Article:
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Economic security is national security

Last October, Japan unveiled a new minister for economic security, Takayuki Kobayashi, and also a proposed economic security law to be submitted to parliament in 2022.

Prime Minister Fumio Kishida described the economic security minister’s role as ensuring that “we have the strategic technology and supplies, prevent technologies from flowing out of the country, and create a self-sustaining economy.”

And yet, it is undeniable that the main concern of such new measures is to restrain China. The economic security law is “targeted at China’s increasing economic clout over Japanese companies and the risk of trade disruption as experienced when China halted shipments of rare earth elements in 2010 and during the shortage of medical supplies at the beginning of the COVID-19 pandemic.” Indeed, Japan approaches “China’s economic coercion from a national security perspective, pointing to the risks of disrupting of semiconductor supplies from Taiwan, export restrictions on rare-earths, purchases of Japanese companies and land, and economic espionage.” (“Japan’s opaque economic security policy agenda,” East Asia Forum, December 2021)

Akira Igata, executive director at Tokyo’s Tama University Center for Rule-Making Strategies, is even more succinct: “These are all responses to the new reality of China becoming much stronger, China being dissatisfied with the status quo, China exploiting the system.” (“Japan minted a new economic security minister to fix supply chain disruptions,” Quartz, October 2021)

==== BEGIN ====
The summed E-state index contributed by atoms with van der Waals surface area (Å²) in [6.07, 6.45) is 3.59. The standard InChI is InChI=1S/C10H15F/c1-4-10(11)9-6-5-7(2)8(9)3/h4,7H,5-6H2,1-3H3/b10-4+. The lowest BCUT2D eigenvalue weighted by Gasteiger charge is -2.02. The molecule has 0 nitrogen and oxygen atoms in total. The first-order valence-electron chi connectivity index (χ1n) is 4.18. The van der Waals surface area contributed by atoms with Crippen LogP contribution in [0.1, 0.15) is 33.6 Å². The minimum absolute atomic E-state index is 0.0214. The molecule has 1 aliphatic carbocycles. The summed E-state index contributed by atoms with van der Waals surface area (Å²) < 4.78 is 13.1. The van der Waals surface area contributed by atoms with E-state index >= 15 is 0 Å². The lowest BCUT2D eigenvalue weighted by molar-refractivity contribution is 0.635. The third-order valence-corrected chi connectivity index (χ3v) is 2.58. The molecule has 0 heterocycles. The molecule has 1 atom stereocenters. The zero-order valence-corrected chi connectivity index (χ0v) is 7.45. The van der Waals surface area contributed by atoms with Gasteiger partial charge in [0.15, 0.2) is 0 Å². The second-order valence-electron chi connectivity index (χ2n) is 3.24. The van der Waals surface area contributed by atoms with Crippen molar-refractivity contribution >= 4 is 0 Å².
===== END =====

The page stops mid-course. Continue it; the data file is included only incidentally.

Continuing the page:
Economic security is a must idea for the Philippines. In relation to the economy and trade, the main area of concern for the country should not be larger Philippine conglomerates but rather the possibility of foreign powers sneaking up and acquiring Filipino companies or influencing to the point that economic powers are exercised from beyond Philippine jurisdiction, constricting Filipino entrepreneurial efforts, and damaging local consumer interests.

After all, the primary job of any Philippine government, as provided under our Constitution, is “to serve and protect the people” and to “call upon the people to defend the State.” The government should also: “pursue an independent foreign policy,” “strengthen the family as a basic autonomous social institution,” and to “equally protect the life of the mother and the life of the unborn from conception,” to “inculcate in the youth patriotism and nationalism,” “develop a self-reliant and independent national economy effectively controlled by Filipinos,” and “foster the preservation, enrichment, and dynamic evolution of a Filipino national culture.”

One study (“Relationships between the economy and national security: Analysis and considerations for economic security policy in the Netherlands,” Lucia Retter, et al, 2020) points out that “national security can also be understood as the protection of infrastructure and sectors that are critical for the uninterrupted functioning of a nation’s economy. This interpretation of national security highlights the strong interconnectedness between security and the economy in a system that is complex, interdependent and involves multiple variables.”